“The imperfect supervision of the weak-minded, which has been one of the consequences of the War, may lead to a great national disaster”

Attitudes towards people with learning difficulties 100 years ago may seem uncomfortable today.

Report of Mental Deficiency Act Committee, 12 April 1919

The committee have received an important circular from the Board of Control, dated 8th March 1919, from which the following paragraphs are extracted:
“…
The Mental Deficiency Act had only been in operation for a few months when the outbreak of War and the concentration of the national energies and resources on War activities seriously hampered its administration. It is now of the first importance that full effect shall be given to its provisions….

The demobilisation of the Army and the return of industry to its normal course will bring serious dangers to light. So far as males are concerned, the majority of the mentally unfit have, during the War, been left amongst the general population, or have been discharged to civil life after a brief Army experience, as unfit to stand the strains of War. A fair percentage of these are congenital defectives whose potentialities for reproduction are unimpaired, and whose inability to perform the duties of parenthood properly is admitted. For this reason, and also as a precaution against the possible risk of transmission to their progeny of the parental defect, every effort should be made to deal promptly with such of them as become liable to be dealt with under the Mental Deficiency Act. The necessity for the existence of adequate measures for the protection of young defective women, on demobilisation, is obvious. Many such, owing to the present scarcity of labour, are now employed, but they will be the first to receive discharge, and the first to be thrown on their own resources, when more efficient labour is available, and the demand for female employment is reduced.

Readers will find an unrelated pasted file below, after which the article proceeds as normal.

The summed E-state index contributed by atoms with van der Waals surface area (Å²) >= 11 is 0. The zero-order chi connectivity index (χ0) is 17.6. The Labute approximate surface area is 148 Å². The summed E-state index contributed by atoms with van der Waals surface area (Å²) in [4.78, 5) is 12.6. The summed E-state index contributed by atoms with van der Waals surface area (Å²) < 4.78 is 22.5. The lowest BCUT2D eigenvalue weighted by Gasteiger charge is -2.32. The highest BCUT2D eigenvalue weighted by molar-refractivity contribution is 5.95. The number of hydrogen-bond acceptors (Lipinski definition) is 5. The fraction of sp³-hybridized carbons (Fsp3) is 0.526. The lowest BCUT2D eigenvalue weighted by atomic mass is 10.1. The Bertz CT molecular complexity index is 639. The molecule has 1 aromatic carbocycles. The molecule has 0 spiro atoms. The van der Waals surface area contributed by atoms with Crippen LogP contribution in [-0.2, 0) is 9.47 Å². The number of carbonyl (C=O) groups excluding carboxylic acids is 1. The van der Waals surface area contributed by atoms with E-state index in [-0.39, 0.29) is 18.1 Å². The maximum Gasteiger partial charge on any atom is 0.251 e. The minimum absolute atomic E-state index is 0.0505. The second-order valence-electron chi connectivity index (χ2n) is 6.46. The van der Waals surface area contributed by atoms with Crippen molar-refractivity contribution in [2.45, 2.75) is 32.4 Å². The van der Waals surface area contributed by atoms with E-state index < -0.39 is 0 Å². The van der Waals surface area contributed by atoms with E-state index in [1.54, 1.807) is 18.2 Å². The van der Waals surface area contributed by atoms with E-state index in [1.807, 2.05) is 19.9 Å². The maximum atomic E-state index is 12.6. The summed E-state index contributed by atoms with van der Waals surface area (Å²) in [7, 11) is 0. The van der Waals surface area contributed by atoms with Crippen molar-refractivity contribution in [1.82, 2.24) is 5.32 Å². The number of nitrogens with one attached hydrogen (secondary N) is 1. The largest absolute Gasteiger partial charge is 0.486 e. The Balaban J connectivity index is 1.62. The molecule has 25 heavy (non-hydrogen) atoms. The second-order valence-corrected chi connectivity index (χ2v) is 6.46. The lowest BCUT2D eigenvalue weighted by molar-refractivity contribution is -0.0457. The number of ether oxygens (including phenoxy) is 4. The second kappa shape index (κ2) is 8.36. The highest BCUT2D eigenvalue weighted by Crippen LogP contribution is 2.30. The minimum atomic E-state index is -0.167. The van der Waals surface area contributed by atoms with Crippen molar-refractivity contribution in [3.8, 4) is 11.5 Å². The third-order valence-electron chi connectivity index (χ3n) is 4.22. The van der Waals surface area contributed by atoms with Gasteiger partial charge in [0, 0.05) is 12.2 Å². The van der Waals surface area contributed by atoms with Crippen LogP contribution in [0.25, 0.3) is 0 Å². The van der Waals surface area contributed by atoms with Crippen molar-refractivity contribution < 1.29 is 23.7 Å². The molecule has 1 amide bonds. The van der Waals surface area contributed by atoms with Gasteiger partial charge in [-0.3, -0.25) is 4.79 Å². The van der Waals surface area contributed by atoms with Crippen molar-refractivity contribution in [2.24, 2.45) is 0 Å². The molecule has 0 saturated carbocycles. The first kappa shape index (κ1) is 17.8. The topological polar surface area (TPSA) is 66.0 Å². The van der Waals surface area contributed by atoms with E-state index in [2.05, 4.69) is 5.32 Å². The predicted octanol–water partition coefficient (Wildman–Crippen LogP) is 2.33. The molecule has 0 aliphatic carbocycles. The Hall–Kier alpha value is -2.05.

There is unfortunately no doubt that the imperfect supervision of the weak-minded, which has been one of the consequences of the War, has resulted in a substantial increase of venereal disease among the population, and that the provision of effective control is an essential and urgent step needed to avert a great national disaster…

Berkshire County Council minutes (C/CL/C1/1/22)

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